Tomorrow also looks mostly sunny, though we might see some fog overnight. High should be about 85 or 86, Low near 66. 

Labor Day also looks mostly sunny, High getting into the upper 80's. Model guidance keeps trending warmer. Low should be about 65, since humidity levels will be low. 

That high pressure ridge is hanging around a while. Looks like upper 80's and mid-60's again for Tuesday.

Looks like sunny skies again for Wednesday. Could see some showers in Tennessee, but more likely in the Northern half of the state. Look for a High near 90, Low still in mid-60's.

And for Thursday, sunny skies again, high pressure holding around here. High of about 90 or so, Low in the mid-to-upper-60's.

But the ridge will relax, retrograde farther out West in the extended period. By Friday we may see at least isolated showers and thunderstorms in the forecast again with a High close to 90, Low in the upper 60's.

Then looks like dry conditions may return Saturday with a High near 90, Low near 70 or maybe again in upper 60's. 

We'll have a cold front coming through between Friday and Saturday. So I think I'll mention scattered rain, about a 40% chance, for Friday. With a clearing trend on Saturday. At the moment, doesn't look like this front will do much besides bring us a chance for rain and thunderstorms. Temperatures probably not going to drop sharply behind it. But you know what, I double-checked some stuff, mostly MOS temperature trends. And I think it's reasonable to forecast a High in upper 80's, Low back down mid or even lower 60's for Saturday with clearing skies.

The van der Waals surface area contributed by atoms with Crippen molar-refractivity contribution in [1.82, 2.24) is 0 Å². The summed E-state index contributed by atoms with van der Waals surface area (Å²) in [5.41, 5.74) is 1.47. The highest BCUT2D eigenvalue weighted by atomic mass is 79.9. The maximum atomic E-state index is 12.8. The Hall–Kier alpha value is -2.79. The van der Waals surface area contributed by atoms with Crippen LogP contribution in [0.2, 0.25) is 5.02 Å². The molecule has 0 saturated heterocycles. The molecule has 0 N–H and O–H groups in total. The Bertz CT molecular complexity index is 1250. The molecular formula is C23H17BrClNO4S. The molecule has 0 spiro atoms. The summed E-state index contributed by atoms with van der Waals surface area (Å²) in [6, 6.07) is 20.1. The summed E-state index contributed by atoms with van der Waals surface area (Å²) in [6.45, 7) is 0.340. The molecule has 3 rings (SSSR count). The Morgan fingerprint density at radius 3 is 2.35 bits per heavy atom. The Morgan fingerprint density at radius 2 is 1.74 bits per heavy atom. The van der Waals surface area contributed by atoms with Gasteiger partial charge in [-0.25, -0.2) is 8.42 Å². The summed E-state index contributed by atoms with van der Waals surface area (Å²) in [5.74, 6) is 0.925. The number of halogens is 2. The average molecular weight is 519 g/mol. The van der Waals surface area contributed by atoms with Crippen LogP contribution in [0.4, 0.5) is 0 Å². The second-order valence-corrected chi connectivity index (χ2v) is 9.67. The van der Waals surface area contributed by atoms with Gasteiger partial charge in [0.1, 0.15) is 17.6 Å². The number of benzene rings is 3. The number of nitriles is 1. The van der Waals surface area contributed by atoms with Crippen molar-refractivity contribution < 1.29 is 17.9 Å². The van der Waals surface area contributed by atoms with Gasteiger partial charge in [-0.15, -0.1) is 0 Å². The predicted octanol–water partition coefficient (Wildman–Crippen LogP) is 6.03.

Not doing the 10-day outlook thing even as a joke this time. That gets so silly after a while. We're getting into Fall, when things are not as boring and predictable as Summer. Of course, this summer was not a typical one anyway. 

The tropics are quieting down a little bit, although we need to watch that latest tropical wave to the South/Southeast of the Cabo Verde Islands. Over about the next week as it moves into the Central Tropical Atlantic, it is likely to become a tropical depression. 

There is more bark than bite to the tropics right now though. Tropical Storm Katia is expected to dissipate over open waters by Monday. 

Tropical Storm Gert's second wind is not expected to last long either. 

Post-Tropical Cyclone Idalia will continue to bring tropical storm conditions to Bermuda through early tomorrow (Sunday). And while it is expected to turn North and gradually weaken through this coming week, it will continue to cause swells that make for dangerous rip currents and very unfriendly surf conditions along the East Coast of the U.S. mainland. 

Not expecting much rainfall over this next week, hardly any, but we'll watch things on Friday with that front coming through.